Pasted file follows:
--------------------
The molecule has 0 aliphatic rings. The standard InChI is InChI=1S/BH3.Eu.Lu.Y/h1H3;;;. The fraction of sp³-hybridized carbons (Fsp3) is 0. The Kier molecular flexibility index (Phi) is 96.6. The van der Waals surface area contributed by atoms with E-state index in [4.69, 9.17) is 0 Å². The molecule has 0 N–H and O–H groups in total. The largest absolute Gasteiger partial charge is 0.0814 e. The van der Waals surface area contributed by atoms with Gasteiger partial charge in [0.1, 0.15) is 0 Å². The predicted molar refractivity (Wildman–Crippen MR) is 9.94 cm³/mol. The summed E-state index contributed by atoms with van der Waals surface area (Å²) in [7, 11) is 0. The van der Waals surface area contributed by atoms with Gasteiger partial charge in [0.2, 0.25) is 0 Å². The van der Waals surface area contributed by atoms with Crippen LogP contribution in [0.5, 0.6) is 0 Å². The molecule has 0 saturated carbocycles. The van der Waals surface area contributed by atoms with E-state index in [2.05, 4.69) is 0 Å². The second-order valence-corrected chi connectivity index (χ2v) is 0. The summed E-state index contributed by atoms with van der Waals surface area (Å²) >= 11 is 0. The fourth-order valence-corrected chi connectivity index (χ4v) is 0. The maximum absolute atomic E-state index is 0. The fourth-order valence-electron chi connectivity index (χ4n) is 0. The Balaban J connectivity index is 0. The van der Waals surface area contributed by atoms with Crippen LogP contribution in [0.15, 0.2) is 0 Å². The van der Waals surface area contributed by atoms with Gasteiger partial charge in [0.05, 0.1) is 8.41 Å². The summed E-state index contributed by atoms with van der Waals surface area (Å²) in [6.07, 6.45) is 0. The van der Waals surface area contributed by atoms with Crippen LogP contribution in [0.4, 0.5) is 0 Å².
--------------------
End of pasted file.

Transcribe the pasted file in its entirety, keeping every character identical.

The molecule has 0 aliphatic rings. The standard InChI is InChI=1S/BH3.Eu.Lu.Y/h1H3;;;. The fraction of sp³-hybridized carbons (Fsp3) is 0. The Kier molecular flexibility index (Phi) is 96.6. The van der Waals surface area contributed by atoms with E-state index in [4.69, 9.17) is 0 Å². The molecule has 0 N–H and O–H groups in total. The largest absolute Gasteiger partial charge is 0.0814 e. The van der Waals surface area contributed by atoms with Gasteiger partial charge in [0.1, 0.15) is 0 Å². The predicted molar refractivity (Wildman–Crippen MR) is 9.94 cm³/mol. The summed E-state index contributed by atoms with van der Waals surface area (Å²) in [7, 11) is 0. The van der Waals surface area contributed by atoms with Gasteiger partial charge in [0.2, 0.25) is 0 Å². The van der Waals surface area contributed by atoms with Crippen LogP contribution in [0.5, 0.6) is 0 Å². The molecule has 0 saturated carbocycles. The van der Waals surface area contributed by atoms with E-state index in [2.05, 4.69) is 0 Å². The second-order valence-corrected chi connectivity index (χ2v) is 0. The summed E-state index contributed by atoms with van der Waals surface area (Å²) >= 11 is 0. The fourth-order valence-corrected chi connectivity index (χ4v) is 0. The maximum absolute atomic E-state index is 0. The fourth-order valence-electron chi connectivity index (χ4n) is 0. The Balaban J connectivity index is 0. The van der Waals surface area contributed by atoms with Crippen LogP contribution in [0.15, 0.2) is 0 Å². The van der Waals surface area contributed by atoms with Gasteiger partial charge in [0.05, 0.1) is 8.41 Å². The summed E-state index contributed by atoms with van der Waals surface area (Å²) in [6.07, 6.45) is 0. The van der Waals surface area contributed by atoms with Crippen LogP contribution in [0.4, 0.5) is 0 Å².